The Red Sox have a clear advantage over the Indians in starting pitching. The Sox ace, Pedro Martinez, is one of the most dominating starters in baseball. After Martinez, the Sox aren't off too badly with Bret Saberhagen, who aside from an adjustment period in May pitched excellent ball all season, and Tim Wakefield, whose knuckler baffles opponents a large proportion of the time. The Indians, on the other hand, haven't had a real ace in years, but they do have decent pitching depth thanks to John Hart's policy of collecting arms in the hope of patching together a rotation over the course of the season strong enough to win. The Indians are currently planning on using a rotation of Jaret Wright, Doc Gooden, Charles Nagy and Bartolo Colon. Each of these pitchers has run hot and cold this year, in some cases due to Mike Hargrove's overuse of them during the first half. None of these pitchers are likely to be good enough at this point to shut the Red Sox down, but the Indians hope they'll provide enough decent innings to get to their bullpen in good shape. The Red Sox' fourth starter, Pete Schourek, was picked up for virtually nothing midseason and serves as a good example of the Red Sox' lack of pitching depth.
Both teams have outstanding closers. Tom Gordon has gotten more publicity since he's established a new consecutive saves record, but Mike Jackson, given the opportunity to close after a long and successful career in middle relief, also flourished in 1998, and has pitched almost as well as Gordon this season. Behind Jackson in the Tribe's bullpen is Steve Reed, one of the best relievers in baseball if his recent circulatory problems have cleared up; Paul Shuey, considered the team's future closer; and veteran change-up artist Doug Jones. The left-handed side of the Indians bullpen is weaker than the right side, manned by Paul Assenmacher and Jim Poole. Dave Burba, who has been in the starting rotation all year, will be used in long relief. The Red Sox bullpen doesn't have the depth that Cleveland's does, and as a result, Jimy Williams won't hesitate to go to Gordon in the eighth inning. Jim Corsi and Greg Swindell will probably be the middle relievers used in most key situations while Derek Lowe, Steve Avery, and Dennis Eckersley will be used when Williams has no other choice.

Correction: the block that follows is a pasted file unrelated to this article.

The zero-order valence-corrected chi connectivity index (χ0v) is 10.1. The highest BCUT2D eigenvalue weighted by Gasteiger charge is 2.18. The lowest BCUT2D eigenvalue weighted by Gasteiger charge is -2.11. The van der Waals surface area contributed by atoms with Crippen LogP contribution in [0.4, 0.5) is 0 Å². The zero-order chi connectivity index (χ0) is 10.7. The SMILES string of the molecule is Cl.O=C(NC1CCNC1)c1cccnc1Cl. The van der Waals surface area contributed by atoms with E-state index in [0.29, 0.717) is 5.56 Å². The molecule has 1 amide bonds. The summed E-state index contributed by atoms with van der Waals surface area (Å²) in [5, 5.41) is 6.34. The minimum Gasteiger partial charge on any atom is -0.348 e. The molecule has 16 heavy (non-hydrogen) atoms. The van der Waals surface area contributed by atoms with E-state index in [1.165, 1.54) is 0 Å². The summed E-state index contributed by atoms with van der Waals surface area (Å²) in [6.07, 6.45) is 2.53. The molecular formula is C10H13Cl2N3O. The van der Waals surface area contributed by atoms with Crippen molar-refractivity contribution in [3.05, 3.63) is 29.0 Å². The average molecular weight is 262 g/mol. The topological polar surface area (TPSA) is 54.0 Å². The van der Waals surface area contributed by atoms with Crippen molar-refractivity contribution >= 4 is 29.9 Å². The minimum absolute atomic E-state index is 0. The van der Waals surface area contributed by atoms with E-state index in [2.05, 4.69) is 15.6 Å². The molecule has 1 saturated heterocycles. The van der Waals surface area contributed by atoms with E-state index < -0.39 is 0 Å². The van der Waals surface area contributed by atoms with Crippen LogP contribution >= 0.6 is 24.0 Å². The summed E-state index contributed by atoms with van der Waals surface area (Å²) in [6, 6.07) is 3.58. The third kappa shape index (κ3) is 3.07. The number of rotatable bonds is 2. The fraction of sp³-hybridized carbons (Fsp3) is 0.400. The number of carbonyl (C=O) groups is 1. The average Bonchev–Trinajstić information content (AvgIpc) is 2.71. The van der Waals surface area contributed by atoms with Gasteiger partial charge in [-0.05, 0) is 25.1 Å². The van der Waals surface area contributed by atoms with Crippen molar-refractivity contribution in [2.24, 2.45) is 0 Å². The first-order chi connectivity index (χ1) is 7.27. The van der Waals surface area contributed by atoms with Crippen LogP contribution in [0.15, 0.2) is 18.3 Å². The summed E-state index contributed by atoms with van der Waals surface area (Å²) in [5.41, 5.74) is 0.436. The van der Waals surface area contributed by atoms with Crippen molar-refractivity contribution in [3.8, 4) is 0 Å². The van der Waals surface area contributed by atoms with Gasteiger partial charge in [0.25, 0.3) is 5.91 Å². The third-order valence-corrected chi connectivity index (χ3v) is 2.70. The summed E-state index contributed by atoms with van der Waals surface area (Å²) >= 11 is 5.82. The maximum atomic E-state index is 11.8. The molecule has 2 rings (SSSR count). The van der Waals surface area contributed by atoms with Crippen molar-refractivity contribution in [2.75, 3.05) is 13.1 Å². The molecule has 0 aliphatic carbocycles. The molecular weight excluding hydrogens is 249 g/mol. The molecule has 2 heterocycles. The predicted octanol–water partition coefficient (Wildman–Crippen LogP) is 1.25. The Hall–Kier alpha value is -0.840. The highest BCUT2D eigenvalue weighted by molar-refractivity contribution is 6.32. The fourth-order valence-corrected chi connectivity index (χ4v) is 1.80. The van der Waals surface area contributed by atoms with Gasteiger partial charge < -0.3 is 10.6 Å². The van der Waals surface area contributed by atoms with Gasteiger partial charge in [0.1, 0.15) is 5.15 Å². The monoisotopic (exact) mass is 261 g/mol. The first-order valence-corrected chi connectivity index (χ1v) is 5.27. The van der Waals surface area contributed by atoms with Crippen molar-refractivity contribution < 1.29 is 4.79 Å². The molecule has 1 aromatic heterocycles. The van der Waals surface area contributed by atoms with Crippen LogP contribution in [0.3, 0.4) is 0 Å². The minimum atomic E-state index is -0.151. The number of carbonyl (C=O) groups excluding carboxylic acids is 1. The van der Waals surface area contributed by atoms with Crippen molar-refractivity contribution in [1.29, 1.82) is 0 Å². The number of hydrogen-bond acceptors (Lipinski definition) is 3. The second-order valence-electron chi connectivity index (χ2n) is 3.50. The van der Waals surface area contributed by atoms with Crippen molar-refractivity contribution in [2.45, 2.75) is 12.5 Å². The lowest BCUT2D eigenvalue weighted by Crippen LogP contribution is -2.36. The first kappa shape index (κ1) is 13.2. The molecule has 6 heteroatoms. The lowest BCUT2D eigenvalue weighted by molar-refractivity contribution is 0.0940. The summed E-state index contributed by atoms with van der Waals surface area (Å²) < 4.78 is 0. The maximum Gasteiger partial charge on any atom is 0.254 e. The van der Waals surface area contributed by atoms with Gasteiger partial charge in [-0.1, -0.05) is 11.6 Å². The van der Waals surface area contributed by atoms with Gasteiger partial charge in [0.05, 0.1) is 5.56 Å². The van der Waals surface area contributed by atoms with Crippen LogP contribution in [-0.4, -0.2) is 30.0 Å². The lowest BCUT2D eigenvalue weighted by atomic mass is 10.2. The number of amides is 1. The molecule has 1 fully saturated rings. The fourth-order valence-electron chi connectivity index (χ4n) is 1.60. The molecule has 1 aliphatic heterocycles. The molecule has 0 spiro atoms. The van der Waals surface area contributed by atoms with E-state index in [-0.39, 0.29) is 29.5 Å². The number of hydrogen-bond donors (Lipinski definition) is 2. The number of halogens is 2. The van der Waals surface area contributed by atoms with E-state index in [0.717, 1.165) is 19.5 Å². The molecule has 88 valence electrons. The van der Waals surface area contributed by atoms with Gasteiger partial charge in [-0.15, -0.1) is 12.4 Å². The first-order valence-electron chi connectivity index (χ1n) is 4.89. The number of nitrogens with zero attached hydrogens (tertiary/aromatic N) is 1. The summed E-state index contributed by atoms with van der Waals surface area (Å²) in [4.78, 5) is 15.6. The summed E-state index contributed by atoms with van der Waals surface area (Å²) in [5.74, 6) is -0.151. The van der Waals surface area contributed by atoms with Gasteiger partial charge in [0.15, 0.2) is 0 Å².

By virtue of having too many hitters who don't fit in the lineup, the Indians have a better bench. Richie Sexson figures to be the odd man out of the lineup the most, and will provide an outstanding bat off the bench for Cleveland. The rest of the bench will consist of Mark Whiten, Pat Borders and possibly Einar Diaz, and a middle infielder or two (Jeff Branson or Enrique Wilson) Its unlikely that Hargrove will use the bottom of his bench much at all. The Sox will rely on Midre Cummings as their lead pinch hitter, with Donnie Sadler, Chris Snopek, and whichever catcher and outfielder isn't playing that day rounding out the bench. The Sox need a good bench more than Cleveland, but they don't have one.
The Red Sox are unlikely to be able to overcome the Indians' overpowering lineup unless Pedro Martinez regains the dominating form that he has not shown the last month. The Indians are a deeper team both offensively and defensively, and should be able to deal with various contingencies much more easily than the Red Sox, who have little beyond their frontline talent. The Sox' only real advantage is their starting pitching, and that is unlikely to be enough to beat the Indians. Prediction: Indians in 5 games.